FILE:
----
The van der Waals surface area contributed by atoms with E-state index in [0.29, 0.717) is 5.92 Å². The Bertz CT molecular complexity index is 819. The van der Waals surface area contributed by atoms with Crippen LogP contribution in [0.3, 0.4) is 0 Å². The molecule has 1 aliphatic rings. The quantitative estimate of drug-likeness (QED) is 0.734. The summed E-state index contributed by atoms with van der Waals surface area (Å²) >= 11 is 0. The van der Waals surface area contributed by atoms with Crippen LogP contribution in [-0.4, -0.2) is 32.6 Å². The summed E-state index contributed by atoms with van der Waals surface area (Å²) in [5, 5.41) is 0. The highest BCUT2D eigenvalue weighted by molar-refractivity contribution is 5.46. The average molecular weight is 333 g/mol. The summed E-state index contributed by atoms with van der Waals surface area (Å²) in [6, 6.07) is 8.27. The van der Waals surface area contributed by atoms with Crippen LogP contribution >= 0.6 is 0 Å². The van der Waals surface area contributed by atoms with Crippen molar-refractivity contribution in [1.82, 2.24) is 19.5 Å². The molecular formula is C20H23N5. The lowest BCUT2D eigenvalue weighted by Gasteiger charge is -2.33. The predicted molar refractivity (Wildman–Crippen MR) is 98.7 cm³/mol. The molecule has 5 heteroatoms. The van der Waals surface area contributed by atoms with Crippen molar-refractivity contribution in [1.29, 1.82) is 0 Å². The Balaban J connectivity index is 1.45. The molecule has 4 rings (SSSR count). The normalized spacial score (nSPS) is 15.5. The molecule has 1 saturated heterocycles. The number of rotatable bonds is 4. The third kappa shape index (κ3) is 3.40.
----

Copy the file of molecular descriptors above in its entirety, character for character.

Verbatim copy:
The van der Waals surface area contributed by atoms with E-state index in [0.29, 0.717) is 5.92 Å². The Bertz CT molecular complexity index is 819. The van der Waals surface area contributed by atoms with Crippen LogP contribution in [0.3, 0.4) is 0 Å². The molecule has 1 aliphatic rings. The quantitative estimate of drug-likeness (QED) is 0.734. The summed E-state index contributed by atoms with van der Waals surface area (Å²) >= 11 is 0. The van der Waals surface area contributed by atoms with Crippen LogP contribution in [-0.4, -0.2) is 32.6 Å². The summed E-state index contributed by atoms with van der Waals surface area (Å²) in [5, 5.41) is 0. The highest BCUT2D eigenvalue weighted by molar-refractivity contribution is 5.46. The average molecular weight is 333 g/mol. The summed E-state index contributed by atoms with van der Waals surface area (Å²) in [6, 6.07) is 8.27. The van der Waals surface area contributed by atoms with Crippen LogP contribution >= 0.6 is 0 Å². The van der Waals surface area contributed by atoms with Crippen molar-refractivity contribution in [1.82, 2.24) is 19.5 Å². The molecular formula is C20H23N5. The lowest BCUT2D eigenvalue weighted by Gasteiger charge is -2.33. The predicted molar refractivity (Wildman–Crippen MR) is 98.7 cm³/mol. The molecule has 5 heteroatoms. The van der Waals surface area contributed by atoms with Crippen molar-refractivity contribution in [1.29, 1.82) is 0 Å². The Balaban J connectivity index is 1.45. The molecule has 4 rings (SSSR count). The normalized spacial score (nSPS) is 15.5. The molecule has 1 saturated heterocycles. The number of rotatable bonds is 4. The third kappa shape index (κ3) is 3.40.